Zilmax Safe If Stricter Protocols Followed

US – Cattle feed additive Zilmax is safe but a raft of labelling and management revisions are required to ensure ‘appropriate’ use.
calendar icon 14 November 2014
clock icon 2 minute read

Feeders are now advised to dose no more than 90 milligrams of Zilmax per head each day as part of new guidelines arising from extensive analysis of the product’s safety.

A new administration method - “component feeding” - will provide cattle with a controlled delivery system, supplying 60 milligrams to each animal daily.

Food and Drug Administration approved dosage guidelines are informed by insights into industry data showing a steady increase over time in cattle weights and feed consumption rates.

According to product manufacturer Merck, overseeing the safety assessment, this has created “the possibility that certain cattle could consume feed quantities that result in ingestion of Zilmax in an amount that exceeds the approved dose.”

Accompanying ‘enhanced label language’ is a training and certification scheme to help producers achieve new best management practices.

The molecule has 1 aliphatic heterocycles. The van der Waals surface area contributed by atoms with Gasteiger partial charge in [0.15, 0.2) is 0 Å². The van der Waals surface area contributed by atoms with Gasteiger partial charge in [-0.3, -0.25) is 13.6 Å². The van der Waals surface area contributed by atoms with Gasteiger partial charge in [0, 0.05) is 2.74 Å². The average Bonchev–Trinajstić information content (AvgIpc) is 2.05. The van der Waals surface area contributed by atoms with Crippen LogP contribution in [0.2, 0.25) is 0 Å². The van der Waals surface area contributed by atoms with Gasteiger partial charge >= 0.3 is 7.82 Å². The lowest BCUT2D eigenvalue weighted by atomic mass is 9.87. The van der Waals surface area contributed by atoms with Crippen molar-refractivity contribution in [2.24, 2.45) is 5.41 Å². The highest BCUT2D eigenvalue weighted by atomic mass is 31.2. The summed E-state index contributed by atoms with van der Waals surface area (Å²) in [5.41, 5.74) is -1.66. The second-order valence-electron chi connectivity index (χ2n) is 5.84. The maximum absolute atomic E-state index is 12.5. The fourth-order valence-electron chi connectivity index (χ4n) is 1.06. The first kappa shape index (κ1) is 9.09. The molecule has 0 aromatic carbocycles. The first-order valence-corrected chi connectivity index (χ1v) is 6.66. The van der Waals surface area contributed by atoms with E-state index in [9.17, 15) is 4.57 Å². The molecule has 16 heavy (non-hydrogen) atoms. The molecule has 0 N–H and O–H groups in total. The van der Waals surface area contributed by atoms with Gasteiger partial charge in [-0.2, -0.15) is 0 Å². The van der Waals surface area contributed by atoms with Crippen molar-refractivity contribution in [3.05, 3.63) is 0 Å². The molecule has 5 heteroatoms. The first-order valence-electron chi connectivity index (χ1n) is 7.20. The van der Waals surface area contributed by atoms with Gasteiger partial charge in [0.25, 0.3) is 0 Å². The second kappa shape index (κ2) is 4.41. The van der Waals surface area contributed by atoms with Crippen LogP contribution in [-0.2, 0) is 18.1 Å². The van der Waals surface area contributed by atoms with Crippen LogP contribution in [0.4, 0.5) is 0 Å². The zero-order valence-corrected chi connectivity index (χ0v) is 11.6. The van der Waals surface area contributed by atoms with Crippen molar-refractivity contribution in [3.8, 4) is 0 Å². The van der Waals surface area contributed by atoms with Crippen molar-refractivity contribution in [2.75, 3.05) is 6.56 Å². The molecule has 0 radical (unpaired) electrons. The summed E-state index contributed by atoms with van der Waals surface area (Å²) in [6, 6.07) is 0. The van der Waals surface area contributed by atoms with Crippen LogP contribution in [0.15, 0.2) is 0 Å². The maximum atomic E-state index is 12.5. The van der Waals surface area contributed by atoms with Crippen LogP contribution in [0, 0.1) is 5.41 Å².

Measures range from animal handling and transportation to nutrition protocols, environmental factors and cattle selection.

New labelling communicates that Zilmax should note be fed if pen consumption of complete feed exceeds 26.5 pounds per head per day, at 90 per cent dry matter basis. 

Merck’s announcement is the latest update in its ‘Five-step plan’ for Zilmax, chemical name zilpaterol hydrochloride.

The company has described “significant progress” made, with a final stage to include ‘in-field’ studies.

These studies will;

  • Observe cattle throughout the system – before and after receiving Zilmax – at the feedyard and at the packing plant
  • Evaluate the mobility of cattle by trained third-party experts utilizing an established mobility scoring system
  • Review potential confounding factors, such as nutrition, transportation, receiving facilities, flooring surfaces and, cattle management and handling practices, given that mobility issues can be the result of numerous issues or even multifactorial in nature

Merck’s senior vice president for global research and development, Dr KJ Varma said that Merck’s commitment to the highest standards of cattle health and well-being was unwavering.

He added: “We are pleased to announce the addition of Component Feeding to the Zilmax label, and are equally excited to note we are moving ahead with the Five-Step Plan.”

Michael Priestley

Michael Priestley
News Team - Editor

Mainly production and market stories on ruminants sector. Works closely with sustainability consultants at FAI Farms

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